Tradition for Water in Peru’s Highlands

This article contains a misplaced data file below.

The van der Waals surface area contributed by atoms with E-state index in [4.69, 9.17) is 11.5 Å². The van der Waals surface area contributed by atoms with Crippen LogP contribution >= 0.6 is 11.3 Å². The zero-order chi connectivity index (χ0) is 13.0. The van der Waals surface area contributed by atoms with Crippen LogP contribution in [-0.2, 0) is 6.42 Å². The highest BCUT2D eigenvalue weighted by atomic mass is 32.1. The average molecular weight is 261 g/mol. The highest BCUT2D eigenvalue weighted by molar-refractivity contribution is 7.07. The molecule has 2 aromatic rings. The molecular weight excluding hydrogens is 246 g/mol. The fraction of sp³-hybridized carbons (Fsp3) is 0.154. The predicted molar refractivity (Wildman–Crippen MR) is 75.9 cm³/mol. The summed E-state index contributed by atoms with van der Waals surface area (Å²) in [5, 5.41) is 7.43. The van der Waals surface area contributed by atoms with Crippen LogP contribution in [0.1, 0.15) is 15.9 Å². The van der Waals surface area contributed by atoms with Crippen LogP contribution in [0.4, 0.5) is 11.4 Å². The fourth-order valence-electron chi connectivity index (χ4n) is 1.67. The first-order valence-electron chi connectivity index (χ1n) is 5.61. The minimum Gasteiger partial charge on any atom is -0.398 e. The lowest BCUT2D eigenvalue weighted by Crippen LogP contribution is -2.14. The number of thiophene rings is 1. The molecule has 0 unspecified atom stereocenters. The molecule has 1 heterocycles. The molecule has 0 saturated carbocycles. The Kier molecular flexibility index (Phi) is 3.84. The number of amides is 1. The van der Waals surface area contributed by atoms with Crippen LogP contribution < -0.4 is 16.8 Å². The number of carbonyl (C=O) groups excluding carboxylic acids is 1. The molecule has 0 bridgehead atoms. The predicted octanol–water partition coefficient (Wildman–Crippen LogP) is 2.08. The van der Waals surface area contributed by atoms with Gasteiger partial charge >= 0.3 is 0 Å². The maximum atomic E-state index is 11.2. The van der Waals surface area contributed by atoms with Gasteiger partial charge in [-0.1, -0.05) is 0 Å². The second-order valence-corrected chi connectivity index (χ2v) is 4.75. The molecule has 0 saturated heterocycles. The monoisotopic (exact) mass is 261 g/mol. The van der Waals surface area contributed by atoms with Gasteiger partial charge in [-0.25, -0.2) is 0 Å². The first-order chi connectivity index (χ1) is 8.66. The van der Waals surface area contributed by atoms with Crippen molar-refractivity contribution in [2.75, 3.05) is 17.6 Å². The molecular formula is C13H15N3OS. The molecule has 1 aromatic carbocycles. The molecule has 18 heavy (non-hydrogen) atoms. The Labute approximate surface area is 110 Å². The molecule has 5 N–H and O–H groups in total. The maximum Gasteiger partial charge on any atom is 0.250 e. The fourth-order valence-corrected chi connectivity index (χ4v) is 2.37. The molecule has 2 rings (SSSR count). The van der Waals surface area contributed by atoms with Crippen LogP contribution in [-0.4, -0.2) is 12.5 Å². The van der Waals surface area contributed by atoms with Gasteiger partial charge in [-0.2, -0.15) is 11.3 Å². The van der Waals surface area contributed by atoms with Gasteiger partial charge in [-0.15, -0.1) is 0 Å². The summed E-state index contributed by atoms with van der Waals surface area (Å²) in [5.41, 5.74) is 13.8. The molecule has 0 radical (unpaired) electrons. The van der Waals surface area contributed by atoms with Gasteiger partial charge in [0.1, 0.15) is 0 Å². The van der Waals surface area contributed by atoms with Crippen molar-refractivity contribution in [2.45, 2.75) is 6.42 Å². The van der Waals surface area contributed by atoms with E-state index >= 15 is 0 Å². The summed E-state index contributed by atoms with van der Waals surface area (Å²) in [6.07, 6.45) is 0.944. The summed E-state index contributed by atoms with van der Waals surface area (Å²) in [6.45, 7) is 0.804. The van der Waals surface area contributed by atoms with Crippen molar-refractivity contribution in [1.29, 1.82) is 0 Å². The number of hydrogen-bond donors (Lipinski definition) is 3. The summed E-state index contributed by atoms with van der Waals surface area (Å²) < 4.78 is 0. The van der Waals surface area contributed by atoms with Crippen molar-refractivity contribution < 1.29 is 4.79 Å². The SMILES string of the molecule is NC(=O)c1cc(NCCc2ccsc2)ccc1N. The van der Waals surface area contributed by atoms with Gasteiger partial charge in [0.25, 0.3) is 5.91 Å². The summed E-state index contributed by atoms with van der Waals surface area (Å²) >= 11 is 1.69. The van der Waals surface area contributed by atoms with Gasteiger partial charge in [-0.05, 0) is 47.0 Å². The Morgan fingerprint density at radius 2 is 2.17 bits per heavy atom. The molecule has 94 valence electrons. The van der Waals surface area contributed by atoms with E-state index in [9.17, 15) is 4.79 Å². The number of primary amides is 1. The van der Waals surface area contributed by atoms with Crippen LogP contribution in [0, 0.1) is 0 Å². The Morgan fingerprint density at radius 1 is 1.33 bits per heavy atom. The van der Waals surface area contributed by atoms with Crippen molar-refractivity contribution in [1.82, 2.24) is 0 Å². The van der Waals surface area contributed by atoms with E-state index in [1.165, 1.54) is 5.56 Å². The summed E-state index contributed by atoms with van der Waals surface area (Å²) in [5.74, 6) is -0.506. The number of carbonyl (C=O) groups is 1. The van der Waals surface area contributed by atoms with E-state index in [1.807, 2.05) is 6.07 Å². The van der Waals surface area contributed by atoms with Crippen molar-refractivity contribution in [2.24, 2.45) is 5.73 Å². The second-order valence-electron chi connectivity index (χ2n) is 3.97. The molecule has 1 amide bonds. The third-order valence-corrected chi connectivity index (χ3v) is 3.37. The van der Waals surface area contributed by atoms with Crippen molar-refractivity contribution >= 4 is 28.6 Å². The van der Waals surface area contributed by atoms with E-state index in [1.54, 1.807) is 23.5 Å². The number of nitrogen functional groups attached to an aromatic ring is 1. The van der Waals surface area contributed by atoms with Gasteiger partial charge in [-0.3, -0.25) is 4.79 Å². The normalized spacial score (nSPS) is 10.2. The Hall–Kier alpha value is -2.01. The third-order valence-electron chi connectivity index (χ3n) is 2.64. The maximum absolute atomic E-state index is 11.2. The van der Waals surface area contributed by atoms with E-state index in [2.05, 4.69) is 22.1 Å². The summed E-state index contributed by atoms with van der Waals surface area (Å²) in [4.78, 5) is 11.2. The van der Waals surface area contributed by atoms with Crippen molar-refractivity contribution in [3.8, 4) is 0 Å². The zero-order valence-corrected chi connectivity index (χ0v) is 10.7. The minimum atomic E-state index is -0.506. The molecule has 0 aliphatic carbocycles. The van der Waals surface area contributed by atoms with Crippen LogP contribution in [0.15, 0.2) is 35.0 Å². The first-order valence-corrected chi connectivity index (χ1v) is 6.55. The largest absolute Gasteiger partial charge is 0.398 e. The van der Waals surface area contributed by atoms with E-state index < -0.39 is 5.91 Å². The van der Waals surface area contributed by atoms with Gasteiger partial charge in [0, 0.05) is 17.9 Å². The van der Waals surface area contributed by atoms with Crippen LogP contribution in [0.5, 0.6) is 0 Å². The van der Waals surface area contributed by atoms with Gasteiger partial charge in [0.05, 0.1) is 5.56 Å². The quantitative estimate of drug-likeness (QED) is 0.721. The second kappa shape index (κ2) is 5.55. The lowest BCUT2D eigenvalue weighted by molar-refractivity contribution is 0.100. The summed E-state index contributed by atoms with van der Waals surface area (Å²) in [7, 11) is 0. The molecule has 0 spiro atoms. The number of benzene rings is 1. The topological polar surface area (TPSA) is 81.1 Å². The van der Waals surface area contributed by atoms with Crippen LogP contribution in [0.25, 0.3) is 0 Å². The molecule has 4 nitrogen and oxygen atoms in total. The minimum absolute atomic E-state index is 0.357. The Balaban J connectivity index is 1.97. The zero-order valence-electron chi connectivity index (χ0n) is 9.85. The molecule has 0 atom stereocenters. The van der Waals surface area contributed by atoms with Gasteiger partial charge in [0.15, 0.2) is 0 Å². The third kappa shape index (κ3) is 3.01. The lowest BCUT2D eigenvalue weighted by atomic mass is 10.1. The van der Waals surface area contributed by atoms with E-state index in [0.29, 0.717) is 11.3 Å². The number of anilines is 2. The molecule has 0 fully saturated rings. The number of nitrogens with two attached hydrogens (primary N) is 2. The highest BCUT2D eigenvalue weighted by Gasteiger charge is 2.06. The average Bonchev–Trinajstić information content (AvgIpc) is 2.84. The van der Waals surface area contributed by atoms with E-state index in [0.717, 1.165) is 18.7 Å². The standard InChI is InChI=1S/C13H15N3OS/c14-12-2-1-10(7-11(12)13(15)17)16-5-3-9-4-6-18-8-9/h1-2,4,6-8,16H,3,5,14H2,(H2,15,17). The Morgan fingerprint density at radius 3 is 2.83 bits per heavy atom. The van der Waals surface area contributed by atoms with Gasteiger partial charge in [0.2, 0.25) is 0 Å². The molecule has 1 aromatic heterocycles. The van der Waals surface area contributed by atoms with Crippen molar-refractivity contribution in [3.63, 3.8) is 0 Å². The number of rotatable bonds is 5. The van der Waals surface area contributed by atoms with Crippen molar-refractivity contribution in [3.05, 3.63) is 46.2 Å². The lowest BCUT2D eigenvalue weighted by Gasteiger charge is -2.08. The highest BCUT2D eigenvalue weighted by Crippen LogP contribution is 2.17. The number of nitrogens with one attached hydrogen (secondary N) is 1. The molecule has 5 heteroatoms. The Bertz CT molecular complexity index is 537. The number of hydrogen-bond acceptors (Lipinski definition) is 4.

Yesterday the world celebrated the International Day of the World’s Indigenous Peoples. Many of the Indigenous communities around the globe rely upon agriculture, livestock, or forests for their livelihoods. As such, drought, water scarcity, and climate change are also critical issues these communities face. In Peru’s Altiplano region, rains are coming later and for less time. Non-profit organization, Asociacion Savia Andina Pucara (ASAP), is working to improve water security for the Indigenous people in the area. Farmers are returning to traditional practices of cooperative farming and water harvesting, such as through the use of cochas - trenches that help recharge groundwater and serve as reservoirs. Ancient practices of cooperation between households, dating back to Incan times, include reciprocal assistance with agricultural work or construction projects (ayni) or helping with the harvest (minka) in exchange for a share. Read more on Reuter’s Alertnet and Conservation International’s Blog yesterday.

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